Building on a tradition — the advice column

Brammer noted that although he never set out to be an advice columnist, that genre of media is a place where female writers, along with other traditionally marginalized voices, have been able to gain a toehold in newspapers and publishing.

Brammer’s publisher calls him the “Chicano Carrie Bradshaw” of his generation, referring to Sarah Jessica Parker’s sex columnist character in “Sex and the City.” On a broader level, his writing is continuing a tradition that is familiar to Latino and non-Latino readers alike.

Beginning in 1998, the late Dolores Prida wrote the “Dolores Dice” (Dolores Says) column in Latina Magazine for over a dozen years. “We used to do surveys, and her column was more popular than our cover girls,” said writer and documentary filmmaker Sandra Guzmán. The former editor-in-chief of Latina, Guzmán considers hiring Prida for the column her greatest legacy at the magazine.

“Dear Abby wasn’t thinking about us. She wasn’t getting letters about experiencing racism in college or wrestling with assimilation,” Guzmán said. “Dolores Prida created a safe space where readers could share their problems.”

Many Latinos are not acculturated to going to therapy, Guzmán pointed out, and the “Dolores Dice” column was a way for readers to get advice from someone who could seem like a savvy cousin or a wise aunt. “It takes a special skill to answer questions and be funny and be light — and also profound and truthful.”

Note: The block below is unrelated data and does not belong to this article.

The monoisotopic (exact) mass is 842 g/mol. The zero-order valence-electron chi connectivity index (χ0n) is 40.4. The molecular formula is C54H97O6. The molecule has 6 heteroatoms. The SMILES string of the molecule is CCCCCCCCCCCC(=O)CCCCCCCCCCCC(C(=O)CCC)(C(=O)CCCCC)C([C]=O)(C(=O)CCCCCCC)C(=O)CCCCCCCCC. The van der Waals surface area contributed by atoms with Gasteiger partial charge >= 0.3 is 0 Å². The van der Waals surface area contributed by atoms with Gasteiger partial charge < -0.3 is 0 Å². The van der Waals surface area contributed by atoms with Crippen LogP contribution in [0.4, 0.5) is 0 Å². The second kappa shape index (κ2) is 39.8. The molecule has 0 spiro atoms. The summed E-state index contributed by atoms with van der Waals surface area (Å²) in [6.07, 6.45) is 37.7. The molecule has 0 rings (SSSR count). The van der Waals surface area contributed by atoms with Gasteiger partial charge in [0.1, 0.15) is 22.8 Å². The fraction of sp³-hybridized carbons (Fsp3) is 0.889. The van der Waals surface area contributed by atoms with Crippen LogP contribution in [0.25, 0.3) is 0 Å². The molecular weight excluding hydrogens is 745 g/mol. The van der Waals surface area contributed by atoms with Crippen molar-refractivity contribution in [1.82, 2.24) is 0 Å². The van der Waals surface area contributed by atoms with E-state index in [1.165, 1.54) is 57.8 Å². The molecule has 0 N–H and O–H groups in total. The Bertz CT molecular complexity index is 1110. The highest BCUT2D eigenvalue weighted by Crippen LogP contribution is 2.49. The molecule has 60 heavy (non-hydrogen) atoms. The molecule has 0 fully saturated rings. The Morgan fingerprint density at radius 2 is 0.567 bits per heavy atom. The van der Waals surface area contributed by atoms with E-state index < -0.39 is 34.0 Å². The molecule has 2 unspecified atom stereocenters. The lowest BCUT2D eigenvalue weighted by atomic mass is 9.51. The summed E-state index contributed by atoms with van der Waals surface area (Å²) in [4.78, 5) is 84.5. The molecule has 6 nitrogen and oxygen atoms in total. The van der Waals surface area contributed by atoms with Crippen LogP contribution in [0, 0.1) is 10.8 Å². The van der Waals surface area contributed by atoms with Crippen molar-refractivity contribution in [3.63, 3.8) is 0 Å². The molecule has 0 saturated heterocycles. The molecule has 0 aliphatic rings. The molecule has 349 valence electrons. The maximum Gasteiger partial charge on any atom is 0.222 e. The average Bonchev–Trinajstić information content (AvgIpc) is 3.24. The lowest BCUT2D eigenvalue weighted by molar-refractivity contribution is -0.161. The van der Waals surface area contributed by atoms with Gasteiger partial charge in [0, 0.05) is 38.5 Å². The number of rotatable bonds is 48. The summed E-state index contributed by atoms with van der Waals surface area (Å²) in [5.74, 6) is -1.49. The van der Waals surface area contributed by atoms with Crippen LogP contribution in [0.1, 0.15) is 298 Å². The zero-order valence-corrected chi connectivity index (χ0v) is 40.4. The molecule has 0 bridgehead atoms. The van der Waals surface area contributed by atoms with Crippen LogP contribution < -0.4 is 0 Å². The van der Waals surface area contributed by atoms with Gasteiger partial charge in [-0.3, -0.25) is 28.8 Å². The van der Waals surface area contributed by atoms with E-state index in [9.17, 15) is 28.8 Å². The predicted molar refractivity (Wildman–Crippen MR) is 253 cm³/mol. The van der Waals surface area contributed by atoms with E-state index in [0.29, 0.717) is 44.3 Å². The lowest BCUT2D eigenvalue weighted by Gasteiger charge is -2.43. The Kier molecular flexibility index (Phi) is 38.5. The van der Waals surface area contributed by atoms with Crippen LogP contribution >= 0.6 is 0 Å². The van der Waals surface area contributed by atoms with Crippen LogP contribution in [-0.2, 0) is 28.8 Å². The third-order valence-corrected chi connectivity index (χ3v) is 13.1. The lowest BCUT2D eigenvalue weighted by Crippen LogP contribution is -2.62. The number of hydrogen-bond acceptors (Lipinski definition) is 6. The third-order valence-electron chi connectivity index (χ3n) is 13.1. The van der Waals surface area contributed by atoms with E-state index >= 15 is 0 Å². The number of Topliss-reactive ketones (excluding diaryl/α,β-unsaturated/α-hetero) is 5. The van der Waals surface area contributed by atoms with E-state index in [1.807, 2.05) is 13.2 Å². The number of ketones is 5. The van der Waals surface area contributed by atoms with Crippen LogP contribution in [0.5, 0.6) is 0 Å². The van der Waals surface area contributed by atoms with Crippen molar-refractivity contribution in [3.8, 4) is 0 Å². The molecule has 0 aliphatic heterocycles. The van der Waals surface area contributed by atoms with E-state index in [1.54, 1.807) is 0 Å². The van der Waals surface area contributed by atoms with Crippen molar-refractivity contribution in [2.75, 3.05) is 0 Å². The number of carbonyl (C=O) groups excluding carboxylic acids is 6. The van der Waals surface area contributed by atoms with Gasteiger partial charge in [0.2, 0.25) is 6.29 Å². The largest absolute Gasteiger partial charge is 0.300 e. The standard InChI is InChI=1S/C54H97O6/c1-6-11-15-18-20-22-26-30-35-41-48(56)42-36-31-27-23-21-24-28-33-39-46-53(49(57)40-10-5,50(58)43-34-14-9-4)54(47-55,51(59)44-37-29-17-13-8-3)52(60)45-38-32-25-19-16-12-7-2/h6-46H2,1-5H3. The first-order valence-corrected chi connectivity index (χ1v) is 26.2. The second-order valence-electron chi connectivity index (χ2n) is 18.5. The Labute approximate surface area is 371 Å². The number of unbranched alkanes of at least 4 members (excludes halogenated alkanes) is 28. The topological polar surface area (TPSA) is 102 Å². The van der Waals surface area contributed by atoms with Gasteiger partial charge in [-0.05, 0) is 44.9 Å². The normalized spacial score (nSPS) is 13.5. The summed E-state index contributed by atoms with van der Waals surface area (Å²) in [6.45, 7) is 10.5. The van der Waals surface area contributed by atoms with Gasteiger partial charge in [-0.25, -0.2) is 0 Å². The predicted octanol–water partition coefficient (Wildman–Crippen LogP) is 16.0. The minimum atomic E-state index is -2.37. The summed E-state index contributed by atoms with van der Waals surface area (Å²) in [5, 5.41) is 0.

“Taking problems outside of your family is often not something that our communities approve of,” Guzmán added, “So Dolores’ column was a place where readers could seek counsel on relationships, career advice, and cultural identity.”

In a similar vein, from 2004 to 2017, writer Gustavo Arellano took questions from readers in his “Ask a Mexican” column. Like Brammer, Arellano’s original column began as a satire, then morphed into a syndicated column and then a book.  “I started the column on the advice of my editor at the time, at the OC Weekly (in Orange County, California). We did it to fill up space, to make fun of the dumb questions people asked about Mexicans.”

“Never in a million years did I expect the column to take off,” said Arellano, now a columnist with The Los Angeles Times. At its peak, “Ask a Mexican” was reaching over 2 million people in 38 markets.

"People used to write and ask why Mexicans did certain things, like going to the beach with clothes on, or readers would make ignorant comments, but I saw it as a way to educate people," Arellano said, noting that he got questions from all kinds of people, including both whites and Mexicans. He still writes “Ask a Mexican” in his weekly newsletter.  

Brammer has received emails from around the world, including Morocco, India, Brazil and Japan. His column, he said, has helped him come to terms with events in his own life. “I’ve learned that there is no singular Mexican experience, no singular Latino or gay experience. I don’t consider myself an expert on things; but hearing other people’s struggles has helped me reckon with my own.”

In Brammer’s view, everyone is an author of sorts, as people sift through their experiences and craft narratives to make sense of their lives.

“Over the years, I have finally learned to stop looking for approval in places where I am not going to get it,” he said. “I can only do my best to make sure my head and heart are in the right place. And I hope my readers see that there is a lot of room for happiness, exploration and wisdom in all the things that make us our unique selves.”